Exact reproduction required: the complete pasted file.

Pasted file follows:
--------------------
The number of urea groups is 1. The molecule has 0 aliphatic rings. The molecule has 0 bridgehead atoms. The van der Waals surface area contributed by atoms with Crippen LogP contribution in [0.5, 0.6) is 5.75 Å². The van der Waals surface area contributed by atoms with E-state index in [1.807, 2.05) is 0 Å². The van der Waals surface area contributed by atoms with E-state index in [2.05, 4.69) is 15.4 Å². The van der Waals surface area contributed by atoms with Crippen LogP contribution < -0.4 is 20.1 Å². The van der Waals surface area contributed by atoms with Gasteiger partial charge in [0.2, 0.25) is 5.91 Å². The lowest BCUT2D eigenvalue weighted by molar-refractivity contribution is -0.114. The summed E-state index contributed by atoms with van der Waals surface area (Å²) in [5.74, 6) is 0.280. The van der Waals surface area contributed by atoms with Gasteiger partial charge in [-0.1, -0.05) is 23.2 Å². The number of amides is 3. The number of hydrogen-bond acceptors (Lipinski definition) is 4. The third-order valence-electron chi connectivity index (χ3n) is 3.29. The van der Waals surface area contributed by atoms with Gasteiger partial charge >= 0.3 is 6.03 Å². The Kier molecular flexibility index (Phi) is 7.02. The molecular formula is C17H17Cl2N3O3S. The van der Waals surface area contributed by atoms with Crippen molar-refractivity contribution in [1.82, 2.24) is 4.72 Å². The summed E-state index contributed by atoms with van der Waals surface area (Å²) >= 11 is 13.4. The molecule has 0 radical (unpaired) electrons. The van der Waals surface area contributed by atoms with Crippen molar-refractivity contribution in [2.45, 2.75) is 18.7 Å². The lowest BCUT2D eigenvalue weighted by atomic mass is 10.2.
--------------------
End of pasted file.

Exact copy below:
The number of urea groups is 1. The molecule has 0 aliphatic rings. The molecule has 0 bridgehead atoms. The van der Waals surface area contributed by atoms with Crippen LogP contribution in [0.5, 0.6) is 5.75 Å². The van der Waals surface area contributed by atoms with E-state index in [1.807, 2.05) is 0 Å². The van der Waals surface area contributed by atoms with E-state index in [2.05, 4.69) is 15.4 Å². The van der Waals surface area contributed by atoms with Crippen LogP contribution < -0.4 is 20.1 Å². The van der Waals surface area contributed by atoms with Gasteiger partial charge in [0.2, 0.25) is 5.91 Å². The lowest BCUT2D eigenvalue weighted by molar-refractivity contribution is -0.114. The summed E-state index contributed by atoms with van der Waals surface area (Å²) in [5.74, 6) is 0.280. The van der Waals surface area contributed by atoms with Gasteiger partial charge in [-0.1, -0.05) is 23.2 Å². The number of amides is 3. The number of hydrogen-bond acceptors (Lipinski definition) is 4. The third-order valence-electron chi connectivity index (χ3n) is 3.29. The van der Waals surface area contributed by atoms with Gasteiger partial charge >= 0.3 is 6.03 Å². The Kier molecular flexibility index (Phi) is 7.02. The molecular formula is C17H17Cl2N3O3S. The van der Waals surface area contributed by atoms with Crippen molar-refractivity contribution in [1.82, 2.24) is 4.72 Å². The summed E-state index contributed by atoms with van der Waals surface area (Å²) >= 11 is 13.4. The molecule has 0 radical (unpaired) electrons. The van der Waals surface area contributed by atoms with Crippen molar-refractivity contribution in [2.45, 2.75) is 18.7 Å². The lowest BCUT2D eigenvalue weighted by atomic mass is 10.2.